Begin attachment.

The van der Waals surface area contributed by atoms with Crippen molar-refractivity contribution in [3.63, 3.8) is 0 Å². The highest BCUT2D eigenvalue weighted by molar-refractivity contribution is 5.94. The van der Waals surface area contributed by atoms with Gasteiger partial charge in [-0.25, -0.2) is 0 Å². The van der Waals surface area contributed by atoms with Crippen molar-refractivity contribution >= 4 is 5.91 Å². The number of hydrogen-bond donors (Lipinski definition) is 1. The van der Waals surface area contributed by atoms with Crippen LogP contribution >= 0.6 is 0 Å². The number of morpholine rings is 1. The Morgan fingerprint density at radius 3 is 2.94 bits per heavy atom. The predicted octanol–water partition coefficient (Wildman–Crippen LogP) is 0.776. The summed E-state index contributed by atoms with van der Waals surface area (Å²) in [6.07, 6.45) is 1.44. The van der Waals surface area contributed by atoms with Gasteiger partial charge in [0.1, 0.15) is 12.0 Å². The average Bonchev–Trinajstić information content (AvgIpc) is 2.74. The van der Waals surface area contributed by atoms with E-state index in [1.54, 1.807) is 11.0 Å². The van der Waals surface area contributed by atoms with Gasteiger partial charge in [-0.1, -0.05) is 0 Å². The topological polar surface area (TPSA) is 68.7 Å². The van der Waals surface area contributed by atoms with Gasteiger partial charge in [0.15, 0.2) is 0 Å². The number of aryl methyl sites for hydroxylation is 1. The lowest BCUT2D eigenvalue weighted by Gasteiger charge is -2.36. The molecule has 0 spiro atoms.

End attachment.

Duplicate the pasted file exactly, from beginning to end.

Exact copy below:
The van der Waals surface area contributed by atoms with Crippen molar-refractivity contribution in [3.63, 3.8) is 0 Å². The highest BCUT2D eigenvalue weighted by molar-refractivity contribution is 5.94. The van der Waals surface area contributed by atoms with Gasteiger partial charge in [-0.25, -0.2) is 0 Å². The van der Waals surface area contributed by atoms with Crippen molar-refractivity contribution >= 4 is 5.91 Å². The number of hydrogen-bond donors (Lipinski definition) is 1. The van der Waals surface area contributed by atoms with Crippen LogP contribution >= 0.6 is 0 Å². The number of morpholine rings is 1. The Morgan fingerprint density at radius 3 is 2.94 bits per heavy atom. The predicted octanol–water partition coefficient (Wildman–Crippen LogP) is 0.776. The summed E-state index contributed by atoms with van der Waals surface area (Å²) in [6.07, 6.45) is 1.44. The van der Waals surface area contributed by atoms with Gasteiger partial charge in [0.1, 0.15) is 12.0 Å². The average Bonchev–Trinajstić information content (AvgIpc) is 2.74. The van der Waals surface area contributed by atoms with E-state index in [1.54, 1.807) is 11.0 Å². The van der Waals surface area contributed by atoms with Gasteiger partial charge in [-0.1, -0.05) is 0 Å². The topological polar surface area (TPSA) is 68.7 Å². The van der Waals surface area contributed by atoms with Gasteiger partial charge in [0.15, 0.2) is 0 Å². The number of aryl methyl sites for hydroxylation is 1. The lowest BCUT2D eigenvalue weighted by Gasteiger charge is -2.36. The molecule has 0 spiro atoms.